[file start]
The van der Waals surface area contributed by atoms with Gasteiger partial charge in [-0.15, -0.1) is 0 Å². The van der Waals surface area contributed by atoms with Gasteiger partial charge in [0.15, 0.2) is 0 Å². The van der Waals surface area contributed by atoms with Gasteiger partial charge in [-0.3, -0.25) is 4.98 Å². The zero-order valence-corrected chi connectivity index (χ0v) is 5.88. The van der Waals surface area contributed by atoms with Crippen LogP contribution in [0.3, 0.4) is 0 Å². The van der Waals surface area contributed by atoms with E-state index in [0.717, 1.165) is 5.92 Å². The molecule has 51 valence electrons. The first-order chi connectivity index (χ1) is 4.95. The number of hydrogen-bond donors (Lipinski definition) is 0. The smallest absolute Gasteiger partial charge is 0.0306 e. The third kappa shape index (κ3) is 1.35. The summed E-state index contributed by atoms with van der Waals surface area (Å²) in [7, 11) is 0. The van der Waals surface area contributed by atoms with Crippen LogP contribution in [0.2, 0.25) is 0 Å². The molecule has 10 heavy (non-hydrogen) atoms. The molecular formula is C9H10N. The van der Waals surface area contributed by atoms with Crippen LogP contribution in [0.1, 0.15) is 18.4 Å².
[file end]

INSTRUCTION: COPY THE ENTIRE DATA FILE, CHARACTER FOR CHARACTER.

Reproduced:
The van der Waals surface area contributed by atoms with Gasteiger partial charge in [-0.15, -0.1) is 0 Å². The van der Waals surface area contributed by atoms with Gasteiger partial charge in [0.15, 0.2) is 0 Å². The van der Waals surface area contributed by atoms with Gasteiger partial charge in [-0.3, -0.25) is 4.98 Å². The zero-order valence-corrected chi connectivity index (χ0v) is 5.88. The van der Waals surface area contributed by atoms with Crippen LogP contribution in [0.3, 0.4) is 0 Å². The van der Waals surface area contributed by atoms with E-state index in [0.717, 1.165) is 5.92 Å². The molecule has 51 valence electrons. The first-order chi connectivity index (χ1) is 4.95. The number of hydrogen-bond donors (Lipinski definition) is 0. The smallest absolute Gasteiger partial charge is 0.0306 e. The third kappa shape index (κ3) is 1.35. The summed E-state index contributed by atoms with van der Waals surface area (Å²) in [7, 11) is 0. The van der Waals surface area contributed by atoms with Crippen LogP contribution in [0.2, 0.25) is 0 Å². The molecule has 10 heavy (non-hydrogen) atoms. The molecular formula is C9H10N. The van der Waals surface area contributed by atoms with Crippen LogP contribution in [0.1, 0.15) is 18.4 Å².